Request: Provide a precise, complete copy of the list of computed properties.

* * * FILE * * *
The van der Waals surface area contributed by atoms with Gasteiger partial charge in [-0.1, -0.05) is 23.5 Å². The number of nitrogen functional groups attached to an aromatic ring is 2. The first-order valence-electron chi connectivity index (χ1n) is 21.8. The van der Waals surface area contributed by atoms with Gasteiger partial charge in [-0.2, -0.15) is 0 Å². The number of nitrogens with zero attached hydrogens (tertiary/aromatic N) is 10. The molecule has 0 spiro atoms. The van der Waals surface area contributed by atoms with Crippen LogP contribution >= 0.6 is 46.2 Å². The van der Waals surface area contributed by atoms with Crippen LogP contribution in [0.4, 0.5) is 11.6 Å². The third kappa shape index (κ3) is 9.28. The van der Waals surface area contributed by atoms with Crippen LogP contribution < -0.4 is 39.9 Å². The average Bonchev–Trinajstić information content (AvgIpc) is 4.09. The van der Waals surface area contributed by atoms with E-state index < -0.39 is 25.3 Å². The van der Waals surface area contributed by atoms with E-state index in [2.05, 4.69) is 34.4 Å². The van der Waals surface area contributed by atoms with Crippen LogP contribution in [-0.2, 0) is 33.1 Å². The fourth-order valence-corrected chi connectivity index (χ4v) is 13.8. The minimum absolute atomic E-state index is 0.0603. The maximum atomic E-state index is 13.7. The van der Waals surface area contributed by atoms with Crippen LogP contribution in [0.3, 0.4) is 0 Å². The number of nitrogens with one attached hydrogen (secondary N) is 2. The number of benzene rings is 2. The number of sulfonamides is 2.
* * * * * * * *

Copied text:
The van der Waals surface area contributed by atoms with Gasteiger partial charge in [-0.1, -0.05) is 23.5 Å². The number of nitrogen functional groups attached to an aromatic ring is 2. The first-order valence-electron chi connectivity index (χ1n) is 21.8. The van der Waals surface area contributed by atoms with Gasteiger partial charge in [-0.2, -0.15) is 0 Å². The number of nitrogens with zero attached hydrogens (tertiary/aromatic N) is 10. The molecule has 0 spiro atoms. The van der Waals surface area contributed by atoms with Crippen LogP contribution >= 0.6 is 46.2 Å². The van der Waals surface area contributed by atoms with Crippen LogP contribution in [0.4, 0.5) is 11.6 Å². The third kappa shape index (κ3) is 9.28. The van der Waals surface area contributed by atoms with Crippen LogP contribution < -0.4 is 39.9 Å². The average Bonchev–Trinajstić information content (AvgIpc) is 4.09. The van der Waals surface area contributed by atoms with E-state index < -0.39 is 25.3 Å². The van der Waals surface area contributed by atoms with E-state index in [2.05, 4.69) is 34.4 Å². The van der Waals surface area contributed by atoms with Crippen LogP contribution in [-0.2, 0) is 33.1 Å². The fourth-order valence-corrected chi connectivity index (χ4v) is 13.8. The minimum absolute atomic E-state index is 0.0603. The maximum atomic E-state index is 13.7. The van der Waals surface area contributed by atoms with Crippen LogP contribution in [0.3, 0.4) is 0 Å². The number of nitrogens with one attached hydrogen (secondary N) is 2. The number of benzene rings is 2. The number of sulfonamides is 2.